Fergie the latest to speak out over UEFA's Champions League profiteering

Sir Alex Ferguson is the latest person to speak out against the prices for this year’s Champions League final at Wembley.

We’ll ignore the fact he’s never spoken out about the ticket prices at Old Trafford when so many Manchester United fans see them as a cause for concern, but Ferguson was right when he criticised UEFA. The cheapest final seats for neutrals will be a prohibitive £176 plus a ridiculous administration fee which will push the total over the £200 mark.

“It’s unbelievable,” he said. “It’s a killer. It’s disappointing. Managers and players can’t do anything about it. I don’t know what you can do. You have a booking fee of £26 or whatever it is…dearie me.”

Well, he did something about it by speaking out. More action from others like him would be welcome, but don’t hold your breath.

Some of the 25,000 tickets - just over a quarter of the Wembley capacity - allocated to each of the competing clubs will be cheaper at £80, but UEFA wonp’t say how many. They could sell a just two tickets for £80 and claim they'd fulfilled their promise.

Despite being a period of low inflation across Europe and a time of economic crisis in most countries, these prices have risen 40% in two years.

Wembley has always been expensive, be it for a hot dog or match brief, but this takes the proverbial. At least Queens Park Rangers had the honesty to print that some of their tickets had a ‘diabolical view’ on them in the 1990s. UEFA should print “blatant profiteering” on Champions League final tickets.

Instead, they have tried to justify the mark up, saying: “We have to benchmark this event against other comparable events - for example the final of the Euros and the World Cup.” 

Michael Platini’s actions are disappointing. A great, great player, I was optimistic about his future as an official in football when I interviewed him in Rio in 2000. We were there to watch Manchester United and a mate cheekily asked if he was up for an interview with a Manchester United fanzine. To his credit, Platini said yes and we met him the following day, where he talked about Eric Cantona, Juventus and the 1984 French team.

As he was promoted through FIFA and then UEFA, I liked his idea about making the Champions League more inclusive and his thoughts about financial fair play, but what about UEFA playing fair financially with fans?

When Platini oversaw moving the Champions League Final to a Saturday, he claimed that he did so more families could see the game. But there seem to be ulterior motives. The corporate dollar was never keen on midweek finals. Too much time off work, too much of an inconvenience.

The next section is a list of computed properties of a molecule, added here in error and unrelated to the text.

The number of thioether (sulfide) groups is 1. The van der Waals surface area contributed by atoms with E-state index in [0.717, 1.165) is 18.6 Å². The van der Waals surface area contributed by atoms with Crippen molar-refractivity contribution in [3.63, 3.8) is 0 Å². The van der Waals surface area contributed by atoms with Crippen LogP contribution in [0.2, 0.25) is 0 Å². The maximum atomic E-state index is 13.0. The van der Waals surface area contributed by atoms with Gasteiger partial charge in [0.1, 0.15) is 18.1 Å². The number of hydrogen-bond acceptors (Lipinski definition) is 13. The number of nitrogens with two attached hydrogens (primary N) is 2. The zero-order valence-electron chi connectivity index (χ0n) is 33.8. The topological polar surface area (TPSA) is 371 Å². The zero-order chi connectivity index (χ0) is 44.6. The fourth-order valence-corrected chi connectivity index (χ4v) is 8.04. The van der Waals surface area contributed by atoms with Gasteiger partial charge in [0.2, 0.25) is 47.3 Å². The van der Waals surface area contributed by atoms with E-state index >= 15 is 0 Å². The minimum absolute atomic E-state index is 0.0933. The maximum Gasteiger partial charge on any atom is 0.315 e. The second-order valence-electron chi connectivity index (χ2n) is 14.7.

When Juventus met Milan in the 2003 final at Old Trafford, the touts couldn’t give match tickets away outside the ground. Manchester Airport may have recorded the busiest day in its history and plane spotters flocked to see Italian planes that had not been airborne since WWII, but many friends got into the European Cup final for a fiver.

However, London is not Manchester and Saturday is not Wednesday. One of the “strengths” of England’s failed 2018 World Cup bid was London’s sophistication in the corporate events market. That is a large market stocked with the well-heeled who would not flinch at £200 or even £2000 for a ticket to see a “flagship event.”

But are they the people who deserve to be at the final? Surely loyal supporters of the competing clubs should be the absolute priority, be they from Barca or Chelsea, Madrid or Manchester.

I’m going to Marseille this week to see Manchester United. There will be a couple of thousand travelling from England. Should United reach the final then virtually all of them will be guaranteed a ticket because of the club’s loyalty system. If they don’t like the price, tough. And UEFA know that.

Yet there will be supporters who have seen every Manchester United home game this season who would miss out on a ticket for the final should United reach it…though they have the option of paying sky high prices through third parties and the type of corporate shebangs which UEFA encourage.

As for families, what type of working class family, the very folk who have long provided the bedrock of match going football support, could afford those prices? Or do UEFA mean upper middle class families who only discovered football after it became trendy post Italia ’90, the start of the Premier League or even Euro ’96?

Topics

SHARES
comments